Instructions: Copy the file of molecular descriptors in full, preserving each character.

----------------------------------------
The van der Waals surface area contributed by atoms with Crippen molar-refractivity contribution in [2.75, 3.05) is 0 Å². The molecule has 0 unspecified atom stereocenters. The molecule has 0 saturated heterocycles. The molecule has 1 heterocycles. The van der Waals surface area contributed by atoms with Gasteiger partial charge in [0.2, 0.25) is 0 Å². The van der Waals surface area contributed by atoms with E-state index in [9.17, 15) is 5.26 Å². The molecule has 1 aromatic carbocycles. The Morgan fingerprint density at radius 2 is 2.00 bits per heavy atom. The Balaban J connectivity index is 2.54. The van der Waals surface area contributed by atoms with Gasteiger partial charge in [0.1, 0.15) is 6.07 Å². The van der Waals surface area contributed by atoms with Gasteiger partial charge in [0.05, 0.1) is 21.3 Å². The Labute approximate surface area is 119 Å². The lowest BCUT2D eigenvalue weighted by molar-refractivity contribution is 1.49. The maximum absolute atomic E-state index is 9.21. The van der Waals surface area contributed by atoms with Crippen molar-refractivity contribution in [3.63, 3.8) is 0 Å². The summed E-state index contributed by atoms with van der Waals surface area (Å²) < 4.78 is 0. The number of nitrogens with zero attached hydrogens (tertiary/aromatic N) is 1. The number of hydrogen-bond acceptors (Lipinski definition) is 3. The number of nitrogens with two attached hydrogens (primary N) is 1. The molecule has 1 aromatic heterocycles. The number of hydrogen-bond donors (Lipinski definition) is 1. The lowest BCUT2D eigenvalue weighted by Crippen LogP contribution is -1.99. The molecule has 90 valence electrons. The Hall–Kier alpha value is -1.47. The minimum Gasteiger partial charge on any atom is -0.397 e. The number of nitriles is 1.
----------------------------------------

The van der Waals surface area contributed by atoms with Crippen molar-refractivity contribution in [2.75, 3.05) is 0 Å². The molecule has 0 unspecified atom stereocenters. The molecule has 0 saturated heterocycles. The molecule has 1 heterocycles. The van der Waals surface area contributed by atoms with Gasteiger partial charge in [0.2, 0.25) is 0 Å². The van der Waals surface area contributed by atoms with E-state index in [9.17, 15) is 5.26 Å². The molecule has 1 aromatic carbocycles. The Morgan fingerprint density at radius 2 is 2.00 bits per heavy atom. The Balaban J connectivity index is 2.54. The van der Waals surface area contributed by atoms with Gasteiger partial charge in [0.1, 0.15) is 6.07 Å². The van der Waals surface area contributed by atoms with Gasteiger partial charge in [0.05, 0.1) is 21.3 Å². The Labute approximate surface area is 119 Å². The lowest BCUT2D eigenvalue weighted by molar-refractivity contribution is 1.49. The maximum absolute atomic E-state index is 9.21. The van der Waals surface area contributed by atoms with Crippen molar-refractivity contribution in [3.63, 3.8) is 0 Å². The summed E-state index contributed by atoms with van der Waals surface area (Å²) < 4.78 is 0. The number of nitrogens with zero attached hydrogens (tertiary/aromatic N) is 1. The number of hydrogen-bond acceptors (Lipinski definition) is 3. The number of nitrogens with two attached hydrogens (primary N) is 1. The molecule has 1 aromatic heterocycles. The number of hydrogen-bond donors (Lipinski definition) is 1. The lowest BCUT2D eigenvalue weighted by Crippen LogP contribution is -1.99. The molecule has 90 valence electrons. The Hall–Kier alpha value is -1.47. The minimum Gasteiger partial charge on any atom is -0.397 e. The number of nitriles is 1.